Courting the Muse

This is a guest post by author Joanne Weck

Joanne Weck, novelist and short story author, draws upon family history to inspire many of her stories, set in rural Pennsylvania where she grew up. She uses her experiences as an actress, director, and teacher, as well. She has a B.A. in English and an M.A. in Theater from the University of Pittsburgh. As a Creative Writing and Theater teacher, one of her favorite projects was mentoring YAWT (Young Artists' Workshop Theater) to develop and showcase teenagers' creativity. Her mysteries CRIMSON ICE, published by DPP Press and DOUBLE DECEPTION, published by Amber Quill Press, are available from Amazon in paperback and Kindle versions. She is represented by EVAN MARSHALL Literary Agency

Every writer, I believe, is visited by a creative spirit, a Muse if you will, who inspires and blesses. You feel her presence when your writing flows, when you experience yourself as merely the instrument of a rich source, wiser and more powerful than you, a source beyond you. You feel her absence when you sit there staring at a blank screen or tablet that mocks you with its emptiness until you want to throw it through a window.


True, the Muse is much more likely to appear if she knows your habits—knows that she will find you prepared and at your desk at an appointed time. Still, sometimes your Muse will be an elusive sprite, a naughty imp who wants to play hide and seek when you need her aid. Sometimes she’s a hungry ghost, demanding food and drink.


How to nourish your Muse? Art inspires Art. Creativity feeds on creativity.

It’s possible to create an atmosphere that will encourage your Muse to linger or if she’s fled, to resume her residence, to re-inhabit your soul.


I’ve personified my Muse by giving her a name (Sylvia) and keeping a painting of her on my desk. (A pastel water color of an ethereal creature painted by a talented artist friend.) Your Muse might be personified by a person who encouraged your writing, the one who acknowledged your talent and “gave you permission” to pursue your creativity—a relative, an artist, an ancestor, anyone who inspires you.


When the stream runs dry you have to visit the river. If your Muse has been missing in action for several sessions, you may have to pursue her and lure her back. Perhaps immersing yourself in Nature–a walk through the woods or a park, a quiet afternoon staring out at the ocean, or watching a sunset will call her back. I never berate my Muse. Instead, I invite her to return by refreshing my spirit.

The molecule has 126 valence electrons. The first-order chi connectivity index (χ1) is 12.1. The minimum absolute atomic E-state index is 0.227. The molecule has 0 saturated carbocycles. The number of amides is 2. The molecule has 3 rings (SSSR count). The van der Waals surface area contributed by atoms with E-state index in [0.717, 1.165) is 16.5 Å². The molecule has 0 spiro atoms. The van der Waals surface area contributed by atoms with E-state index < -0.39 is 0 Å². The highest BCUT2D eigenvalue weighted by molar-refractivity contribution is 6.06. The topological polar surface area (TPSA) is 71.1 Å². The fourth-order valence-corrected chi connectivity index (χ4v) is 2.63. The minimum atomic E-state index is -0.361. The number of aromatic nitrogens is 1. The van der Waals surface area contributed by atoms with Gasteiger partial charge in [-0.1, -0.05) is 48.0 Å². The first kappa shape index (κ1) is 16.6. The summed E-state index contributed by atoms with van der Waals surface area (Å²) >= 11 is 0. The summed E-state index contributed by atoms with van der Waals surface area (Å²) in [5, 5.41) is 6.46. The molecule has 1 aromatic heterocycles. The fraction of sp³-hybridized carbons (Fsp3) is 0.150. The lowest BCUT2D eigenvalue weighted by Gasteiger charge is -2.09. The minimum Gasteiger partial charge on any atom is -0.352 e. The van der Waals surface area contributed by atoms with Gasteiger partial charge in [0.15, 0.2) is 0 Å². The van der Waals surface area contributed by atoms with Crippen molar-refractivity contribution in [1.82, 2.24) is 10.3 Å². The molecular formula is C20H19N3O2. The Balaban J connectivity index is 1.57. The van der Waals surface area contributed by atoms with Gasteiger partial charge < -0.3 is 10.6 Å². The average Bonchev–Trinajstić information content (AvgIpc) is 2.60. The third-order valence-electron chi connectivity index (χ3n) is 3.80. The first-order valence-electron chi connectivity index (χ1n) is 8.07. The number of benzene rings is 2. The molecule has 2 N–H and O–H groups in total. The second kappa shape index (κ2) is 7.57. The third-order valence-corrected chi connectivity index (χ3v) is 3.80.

It is also possible to nourish your Muse on a smaller scale—by creating your personal writing sanctuary, no matter how small. Arrange inspirational objects, photos, sketches, or art works where you write. A seashell, small statue, or evocative piece of driftwood can inspire creativity. Open a book of Art Reproductions. For me, sometimes it takes a Rembrandt. Sometimes it’s a Picasso, a Matisse, or a Jackson Pollack. Consider your current project. If I’m writing in the voice of a teen protagonist I might seek out the work of a graffiti artist, Death Star anime, or a graphic novel.


Appeals to the sense are a way to encourage inspiration. For me, a bowl of camellias or lilacs that fills a room with fragrance is inspirational. If no flowers are available there is a vast selection of essential oils that can be just as effective. Spend a few moments with a pet. Stroking the silky hair of my small Maltese-poodle mix provides me with soothing and inspiration.


Music—comes from “Muse” and may be just what will best stimulate the creativity you’re seeking. Choose something that correlates with your subject matter. For me at times it could be Billy Holliday or Edith Piaf. Sometimes it’s Amy Winehouse or Lily Allen. Katy Perry, Bob Dylan, Springsteen, Usher or rap–whatever the writing might call for to enhance the mood of the piece I’m struggling with. Create the proper conditions and your Muse will soon be peeking over your shoulder and whispering in your ear.

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